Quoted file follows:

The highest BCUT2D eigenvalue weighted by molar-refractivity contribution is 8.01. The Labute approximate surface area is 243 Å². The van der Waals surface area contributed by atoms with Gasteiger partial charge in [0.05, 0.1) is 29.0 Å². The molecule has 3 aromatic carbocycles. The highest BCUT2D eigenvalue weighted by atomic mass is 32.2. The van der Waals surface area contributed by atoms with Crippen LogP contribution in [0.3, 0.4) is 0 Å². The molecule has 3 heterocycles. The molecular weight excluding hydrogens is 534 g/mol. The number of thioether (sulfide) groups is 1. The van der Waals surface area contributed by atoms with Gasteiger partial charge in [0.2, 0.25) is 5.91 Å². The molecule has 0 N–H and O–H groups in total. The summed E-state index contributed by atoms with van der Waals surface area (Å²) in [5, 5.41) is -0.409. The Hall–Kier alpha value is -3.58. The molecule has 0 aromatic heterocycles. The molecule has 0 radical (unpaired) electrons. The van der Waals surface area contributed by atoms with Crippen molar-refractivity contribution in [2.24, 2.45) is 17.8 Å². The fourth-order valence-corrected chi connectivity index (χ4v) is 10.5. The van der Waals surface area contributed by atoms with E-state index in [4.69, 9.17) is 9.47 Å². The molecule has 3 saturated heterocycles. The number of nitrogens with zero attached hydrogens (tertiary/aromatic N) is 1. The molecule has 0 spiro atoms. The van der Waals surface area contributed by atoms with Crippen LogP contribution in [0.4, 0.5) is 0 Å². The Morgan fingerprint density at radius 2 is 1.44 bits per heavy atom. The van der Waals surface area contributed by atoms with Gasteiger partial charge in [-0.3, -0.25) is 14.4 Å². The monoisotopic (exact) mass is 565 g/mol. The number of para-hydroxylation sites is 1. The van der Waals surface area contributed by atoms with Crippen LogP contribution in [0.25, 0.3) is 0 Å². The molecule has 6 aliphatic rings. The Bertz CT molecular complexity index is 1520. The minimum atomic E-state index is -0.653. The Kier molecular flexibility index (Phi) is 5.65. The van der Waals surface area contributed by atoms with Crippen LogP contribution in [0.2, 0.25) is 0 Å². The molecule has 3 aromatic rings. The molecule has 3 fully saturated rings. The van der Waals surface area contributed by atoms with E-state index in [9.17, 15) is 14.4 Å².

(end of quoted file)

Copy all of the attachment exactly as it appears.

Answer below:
The highest BCUT2D eigenvalue weighted by molar-refractivity contribution is 8.01. The Labute approximate surface area is 243 Å². The van der Waals surface area contributed by atoms with Gasteiger partial charge in [0.05, 0.1) is 29.0 Å². The molecule has 3 aromatic carbocycles. The highest BCUT2D eigenvalue weighted by atomic mass is 32.2. The van der Waals surface area contributed by atoms with Crippen LogP contribution in [0.3, 0.4) is 0 Å². The molecule has 3 heterocycles. The molecular weight excluding hydrogens is 534 g/mol. The number of thioether (sulfide) groups is 1. The van der Waals surface area contributed by atoms with Gasteiger partial charge in [0.2, 0.25) is 5.91 Å². The molecule has 0 N–H and O–H groups in total. The summed E-state index contributed by atoms with van der Waals surface area (Å²) in [5, 5.41) is -0.409. The Hall–Kier alpha value is -3.58. The molecule has 0 aromatic heterocycles. The molecule has 0 radical (unpaired) electrons. The van der Waals surface area contributed by atoms with Crippen molar-refractivity contribution in [2.24, 2.45) is 17.8 Å². The fourth-order valence-corrected chi connectivity index (χ4v) is 10.5. The van der Waals surface area contributed by atoms with E-state index in [4.69, 9.17) is 9.47 Å². The molecule has 3 saturated heterocycles. The number of nitrogens with zero attached hydrogens (tertiary/aromatic N) is 1. The molecule has 0 spiro atoms. The van der Waals surface area contributed by atoms with Crippen LogP contribution in [0.4, 0.5) is 0 Å². The Morgan fingerprint density at radius 2 is 1.44 bits per heavy atom. The van der Waals surface area contributed by atoms with Gasteiger partial charge in [-0.3, -0.25) is 14.4 Å². The monoisotopic (exact) mass is 565 g/mol. The number of para-hydroxylation sites is 1. The van der Waals surface area contributed by atoms with Crippen LogP contribution in [0.25, 0.3) is 0 Å². The molecule has 6 aliphatic rings. The Bertz CT molecular complexity index is 1520. The minimum atomic E-state index is -0.653. The Kier molecular flexibility index (Phi) is 5.65. The van der Waals surface area contributed by atoms with Crippen LogP contribution in [0.2, 0.25) is 0 Å². The molecule has 3 aromatic rings. The molecule has 3 fully saturated rings. The van der Waals surface area contributed by atoms with E-state index in [9.17, 15) is 14.4 Å².